Henry James’s The Portrait of a Lady (first published in book form in 1881), chronicles the story of idealistic Isabel Archer, her disastrous marriage, and the other men who love her, including kind-hearted Caspar Goodwood. It concludes on a seemingly ambiguous note, when Caspar comes to visit Isabel only to be told by her friend Henrietta that she has already left to travel overseas, ending with the following exchange between Henrietta and Caspar: “‘Look here, Mr. Goodwood,’ she said; ‘just you wait!’ On which he looked up at her.”

The meaning of this is arguably open to interpretation, but Richard Holt Hutton, writing in The Spectator, believed James was clearly hinting that Isabel will eventually leave her husband for Caspar: He just has to “wait,” as Henrietta has promised. At the time, many considered it scandalous a woman to leave her husband (no matter how horribly the husband had treated her), and Hutton was outraged about what he believed to be the ending’s meaning.

James was known to have read Hutton’s reviews, and when he eventually revised the novel in 1906, he made a large number of changes to the text. One of the most striking alterations is that the ending was changed to clarify that there was no prospect of Isabel uniting with Caspar, and Henrietta’s words are only to reassure him that he will eventually move on. The final ending reads: “On which he looked up at her—but only to guess, from her face, with a revulsion, that she simply meant he was young. She stood shining at him with that cheap comfort, and it added, on the spot, thirty years to his life. She walked him away with her, however, as if she had given him now the key to patience.”

4. Evelyn Waugh // Brideshead Revisited

Novelist Evelyn Waugh sitting at a desk, writing, with his glasses in hand.
Evelyn Waugh. / Library of Congress/GettyImages

Brideshead Revisited is arguably the novel for which Evelyn Waugh is best known, yet the first edition, published in 1945, was different in certain respects from today’s version. Initially, Waugh had been pleased with much of the critical response, and dismissive of those who disliked it, declaring that “Most of the reviews have been adulatory except where they were embittered by class resentment.”

However, Waugh’s doubts gradually surfaced, and he later wrote to a friend that “all that those nasty critics said was bang right” and vowed to revise the novel, which he did in 1959. He altered the structure from two books to three and changed some notable lines, among them his original description of Oxford as having “the soft vapours of a thousand years of learning,” which was replaced in the revised version with “the soft airs of centuries of youth.”  In addition, this version toned down some of the original’s nostalgia, partly because the way of life that Waugh believed in 1945 to be coming to an end (such as the maintenance of grand country estates in England), had remained surprisingly resilient by the late 1950s.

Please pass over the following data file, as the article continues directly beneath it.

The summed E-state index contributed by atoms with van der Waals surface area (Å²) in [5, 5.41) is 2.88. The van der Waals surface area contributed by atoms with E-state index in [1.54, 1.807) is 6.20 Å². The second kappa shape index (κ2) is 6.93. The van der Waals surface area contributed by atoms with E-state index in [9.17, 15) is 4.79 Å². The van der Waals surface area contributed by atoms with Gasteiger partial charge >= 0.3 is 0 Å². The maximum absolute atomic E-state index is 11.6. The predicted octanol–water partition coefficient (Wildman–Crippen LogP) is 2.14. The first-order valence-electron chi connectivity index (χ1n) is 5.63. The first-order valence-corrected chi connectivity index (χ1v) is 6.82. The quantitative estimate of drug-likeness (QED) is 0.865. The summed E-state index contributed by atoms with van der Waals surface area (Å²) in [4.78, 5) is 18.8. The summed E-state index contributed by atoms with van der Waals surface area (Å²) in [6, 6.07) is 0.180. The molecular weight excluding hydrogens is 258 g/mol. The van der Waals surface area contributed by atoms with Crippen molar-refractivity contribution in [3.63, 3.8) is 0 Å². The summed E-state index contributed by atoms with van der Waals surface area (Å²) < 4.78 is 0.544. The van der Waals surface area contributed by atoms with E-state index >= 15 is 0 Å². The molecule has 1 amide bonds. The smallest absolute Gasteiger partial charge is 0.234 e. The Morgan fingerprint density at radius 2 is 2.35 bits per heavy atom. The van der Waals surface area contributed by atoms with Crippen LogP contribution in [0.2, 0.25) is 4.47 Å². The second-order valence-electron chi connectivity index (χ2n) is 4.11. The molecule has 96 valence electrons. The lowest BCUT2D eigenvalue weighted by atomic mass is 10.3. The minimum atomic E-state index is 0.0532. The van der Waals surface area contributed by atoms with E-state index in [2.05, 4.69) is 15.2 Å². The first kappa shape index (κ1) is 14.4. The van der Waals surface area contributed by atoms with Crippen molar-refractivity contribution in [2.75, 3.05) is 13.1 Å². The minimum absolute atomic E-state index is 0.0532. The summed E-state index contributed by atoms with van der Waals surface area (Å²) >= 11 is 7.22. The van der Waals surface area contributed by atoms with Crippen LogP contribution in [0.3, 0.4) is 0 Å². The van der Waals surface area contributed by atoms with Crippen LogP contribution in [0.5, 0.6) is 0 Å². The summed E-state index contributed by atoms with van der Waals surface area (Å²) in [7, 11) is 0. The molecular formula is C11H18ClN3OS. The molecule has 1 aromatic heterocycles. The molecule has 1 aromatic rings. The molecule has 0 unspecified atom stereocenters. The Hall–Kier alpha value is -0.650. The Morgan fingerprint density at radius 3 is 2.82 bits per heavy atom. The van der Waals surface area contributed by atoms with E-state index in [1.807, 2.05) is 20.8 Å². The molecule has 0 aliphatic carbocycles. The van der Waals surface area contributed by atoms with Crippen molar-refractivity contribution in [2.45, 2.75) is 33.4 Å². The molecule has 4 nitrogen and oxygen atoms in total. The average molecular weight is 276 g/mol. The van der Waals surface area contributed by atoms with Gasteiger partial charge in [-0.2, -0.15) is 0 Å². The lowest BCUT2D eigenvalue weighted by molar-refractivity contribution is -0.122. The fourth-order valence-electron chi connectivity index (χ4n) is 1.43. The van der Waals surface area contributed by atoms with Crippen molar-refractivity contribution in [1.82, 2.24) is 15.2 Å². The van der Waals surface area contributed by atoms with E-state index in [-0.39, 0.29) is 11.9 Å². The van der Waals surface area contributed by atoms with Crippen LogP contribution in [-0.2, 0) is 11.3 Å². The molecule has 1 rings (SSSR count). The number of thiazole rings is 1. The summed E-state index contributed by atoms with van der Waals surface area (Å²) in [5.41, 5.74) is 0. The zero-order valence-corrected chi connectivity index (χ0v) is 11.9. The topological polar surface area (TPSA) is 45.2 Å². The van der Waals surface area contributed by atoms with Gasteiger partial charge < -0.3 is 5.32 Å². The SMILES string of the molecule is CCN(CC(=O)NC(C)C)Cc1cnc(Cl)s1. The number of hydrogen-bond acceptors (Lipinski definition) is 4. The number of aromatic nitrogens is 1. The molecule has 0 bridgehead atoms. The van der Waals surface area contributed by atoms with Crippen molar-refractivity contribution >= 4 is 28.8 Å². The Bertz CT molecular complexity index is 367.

5. Joan Lindsay // Picnic at Hanging Rock

A photograph of Joan Lindsay.
Joan Lindsay. / State Library of Victorian Collections, Wikimedia Commons // Public Domain; image is cropped and flipped from original.

Joan Lindsay’s Picnic at Hanging Rock (first published in 1967) tells the story of a group of students and their teacher who disappear while visiting a rock formation in Victoria, Australia, on Valentine’s Day in 1900. All but one of the victims are never found, and the mystery of their disappearance is never solved.  

But the original version of the novel was different. Lindsay had initially written an extra chapter that stated the reason for the women’s disappearance: a mystical event caused a hole in the rock to open; three of the girls walked inside, after which the crack in the rock closed again. When Lindsay took the book to editors for consideration, one suggested the novel would actually be improved by leaving out this explanation. Lindsay agreed, and the book was published without it.

However, Lindsay herself always longed to reveal the solution, and eventually entrusted her agent with the manuscript of the missing chapter, asking that it to be made available after her death. In 1987, the final chapter, originally intended to be chapter 18 in the original novel, was published as a standalone work titled The Secret of Hanging Rock. But critical opinion was divided on the merits of explaining the mystery, and the additional chapter was never reintegrated back into the story as a whole. The most widely read version of the novel today remains the version that omits chapter 18 and leaves the story unresolved.